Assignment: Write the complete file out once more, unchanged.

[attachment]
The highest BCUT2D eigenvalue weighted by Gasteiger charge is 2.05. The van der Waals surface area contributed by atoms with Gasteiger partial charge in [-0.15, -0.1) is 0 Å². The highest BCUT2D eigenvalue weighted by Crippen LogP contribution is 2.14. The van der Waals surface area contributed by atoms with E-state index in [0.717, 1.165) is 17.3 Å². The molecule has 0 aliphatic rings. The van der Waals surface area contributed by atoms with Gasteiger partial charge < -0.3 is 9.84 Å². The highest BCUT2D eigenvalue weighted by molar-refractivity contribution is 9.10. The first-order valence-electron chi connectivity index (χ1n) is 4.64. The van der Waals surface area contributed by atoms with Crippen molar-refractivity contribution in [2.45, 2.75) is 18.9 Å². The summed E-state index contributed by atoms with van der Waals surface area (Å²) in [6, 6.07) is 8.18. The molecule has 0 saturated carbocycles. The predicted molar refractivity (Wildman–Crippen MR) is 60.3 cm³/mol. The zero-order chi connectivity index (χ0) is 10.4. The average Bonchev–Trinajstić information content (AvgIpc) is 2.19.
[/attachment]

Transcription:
The highest BCUT2D eigenvalue weighted by Gasteiger charge is 2.05. The van der Waals surface area contributed by atoms with Gasteiger partial charge in [-0.15, -0.1) is 0 Å². The highest BCUT2D eigenvalue weighted by Crippen LogP contribution is 2.14. The van der Waals surface area contributed by atoms with E-state index in [0.717, 1.165) is 17.3 Å². The molecule has 0 aliphatic rings. The van der Waals surface area contributed by atoms with Gasteiger partial charge < -0.3 is 9.84 Å². The highest BCUT2D eigenvalue weighted by molar-refractivity contribution is 9.10. The first-order valence-electron chi connectivity index (χ1n) is 4.64. The van der Waals surface area contributed by atoms with Crippen molar-refractivity contribution in [2.45, 2.75) is 18.9 Å². The summed E-state index contributed by atoms with van der Waals surface area (Å²) in [6, 6.07) is 8.18. The molecule has 0 saturated carbocycles. The predicted molar refractivity (Wildman–Crippen MR) is 60.3 cm³/mol. The zero-order chi connectivity index (χ0) is 10.4. The average Bonchev–Trinajstić information content (AvgIpc) is 2.19.